One idea from that article that might work here is that to “love God with all your heart” can mean that we take love to each task we do. We can make our bed with a conscious sense of God’s love. We can think about it very alertly while tucking in the sheets, or straightening the bedspread or comforter. We can think with gratitude about our bed, the sheets and blankets that keep us warm, the washer and dryer that make cleaning them so easy (Have they ever tried washing clothes by hand?! It’s a lot of work, especially wringing them out!!). If the children are young they can help one of their parents with this making of beds and appreciate the love that inspires a parent to help them.

Find other acts that can be fully felt as loving God with all our heart! Then do this with “soul” and “might” (you can add “mind” too, as this appears in other places where this commandment is stated and it’s a great one to think about with this kind of attention!). At the end of this exercise we will have a much clearer sense of how we should be thinking of God in our daily lives!


PYCL #4: MAKE A LADDER FOR RISING “ANGEL THOUGHTS”.

Read the story of Jacob as he heads (escaping the wrath of his brother) to Haran. (Genesis 28:10-16/cit. B6) What does the ladder represent in this story? How do we use ladders in our lives? We use them to reach things above us, things that we can’t reach any other way. Can we think about this as if we are reaching for more spiritual understanding of God and His love for us? Jacob had a pretty material sense of how he was provided for. He thought he had to get what he needed through trickery. He didn’t see Love as the great provider of all good. You can even point out that after all that Jacob did, all the ways he deceived others, he eventually found that while he was very wealthy, his brother from whom he originally stole so much, also succeeded in amassing great wealth. God provided for them both–no need to deceive in order to get ahead.

Another aspect to the ladder is the sense of “connection” that it illustrates. God is never “out of reach” but we are connected in a way that is practical and understandable. Together you could all draw ladders on paper, or make a ladder from paper. On each rung write a quality that you can demonstrate that will help you to “rise” higher in your understanding of God and hear what Love is telling you each day. Even the two sides of the ladder can be included in this labeling process. For example, maybe you need patience with your younger sibling to “rise” so that you can hear what Love is telling you about how much you actually enjoy riding bikes with them. This way you may be able to let go of anything unkind that you might want to say about their “slowness”.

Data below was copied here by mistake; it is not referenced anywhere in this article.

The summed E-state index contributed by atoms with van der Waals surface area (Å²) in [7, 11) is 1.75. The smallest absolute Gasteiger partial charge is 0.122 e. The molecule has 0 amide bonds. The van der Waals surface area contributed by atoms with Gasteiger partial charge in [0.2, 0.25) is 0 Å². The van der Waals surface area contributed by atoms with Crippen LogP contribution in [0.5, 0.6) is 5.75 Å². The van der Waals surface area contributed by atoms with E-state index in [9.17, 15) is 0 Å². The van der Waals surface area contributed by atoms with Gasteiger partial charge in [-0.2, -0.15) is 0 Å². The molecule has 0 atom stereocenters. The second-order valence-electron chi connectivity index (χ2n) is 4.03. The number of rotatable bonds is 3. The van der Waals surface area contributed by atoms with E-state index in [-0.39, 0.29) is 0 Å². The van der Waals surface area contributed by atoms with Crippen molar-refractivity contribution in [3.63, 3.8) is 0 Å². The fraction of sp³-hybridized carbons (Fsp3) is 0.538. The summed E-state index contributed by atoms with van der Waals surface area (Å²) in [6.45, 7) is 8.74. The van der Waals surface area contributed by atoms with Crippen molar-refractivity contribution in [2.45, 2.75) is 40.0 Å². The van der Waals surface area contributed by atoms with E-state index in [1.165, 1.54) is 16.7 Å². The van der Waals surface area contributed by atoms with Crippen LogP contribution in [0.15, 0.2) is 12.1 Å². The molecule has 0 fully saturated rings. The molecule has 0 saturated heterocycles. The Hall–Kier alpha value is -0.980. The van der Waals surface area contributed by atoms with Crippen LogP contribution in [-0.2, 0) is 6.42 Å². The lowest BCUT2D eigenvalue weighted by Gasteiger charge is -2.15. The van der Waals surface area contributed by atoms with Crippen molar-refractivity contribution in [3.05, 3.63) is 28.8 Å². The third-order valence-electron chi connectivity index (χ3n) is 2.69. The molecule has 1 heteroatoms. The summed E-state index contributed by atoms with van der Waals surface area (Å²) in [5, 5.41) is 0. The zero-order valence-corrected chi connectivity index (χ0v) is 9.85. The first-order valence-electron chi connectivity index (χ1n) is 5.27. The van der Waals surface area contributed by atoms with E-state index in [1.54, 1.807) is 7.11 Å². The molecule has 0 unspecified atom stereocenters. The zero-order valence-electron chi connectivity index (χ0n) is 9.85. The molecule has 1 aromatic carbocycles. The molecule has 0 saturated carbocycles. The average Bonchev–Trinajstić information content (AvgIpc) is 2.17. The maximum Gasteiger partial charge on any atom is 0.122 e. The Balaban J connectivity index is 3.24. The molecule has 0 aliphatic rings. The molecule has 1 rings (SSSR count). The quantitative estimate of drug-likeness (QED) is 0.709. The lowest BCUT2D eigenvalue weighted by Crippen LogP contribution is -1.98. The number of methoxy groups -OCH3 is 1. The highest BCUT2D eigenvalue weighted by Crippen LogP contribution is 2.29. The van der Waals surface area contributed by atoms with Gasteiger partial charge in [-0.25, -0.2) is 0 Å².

Another rung might have “gentleness” on it–you will not raise your voice or be rough in your interactions with others because you want to feel Love’s tenderness surrounding you and have a higher relationship with those around you. One rung might be “joy”. You get the idea. A ladder that you add rungs to could be stuck to one wall of your Sunday School class so that you can add “rungs” at any time as ideas occur.


PYCL #5: DON’T “HONOR” ANY POWER BUT LOVE!

The whole third section speaks to God’s power. In citation S11 Mary Baker Eddy states “Omnipotence has all-power, and to acknowledge any other power is to dishonor God.” (p. 228:25-27, italics added) This week I have been thinking about what other “powers” I might be tempted to acknowledge. We cannot “honor” temper, sadness, frustration, illness, resentment, pain and so on. What does it mean to “honor” something? It might mean here that we give it life, we pay attention to it, we talk about it or act on its influence.

If we are honoring any of these through our behavior or thought, we are dishonoring God. This is to our benefit of course! Another passage from the lesson confirms this: “There is but one way to heaven, harmony, and Christ in divine Science shows us this way. It is to know no other reality–to have no other consciousness of life–than good, God and His reflection, and to rise superior to the so-called pain and pleasure of the senses.” cit. S20/242


PYCL #6: BRING IN A PAIL OF SAND.

Hopefully you have access to some sand! This is really a small thing, but I think it illustrates a really big idea! In our Responsive Reading this week we have this statement from Ps. 147: “He telleth the number of the stars; he calleth them all by their names.” This is referring to how vast God’s knowledge is, and, by implication, how well He knows each of us. It is known today that there are more stars than grains of sand on all the beaches in the world! Perhaps this fact was unknown to the Psalmist, but even the number of visible stars in the day before electric lighting must have been truly impressive. Have the children look at the sand, even take a small bit in front of them and think about counting out the grains, just to get an idea, a tiny inkling of the vastness of Mind, or Love and that kind of intelligence, presence and power.

Have a great week in Sunday School!!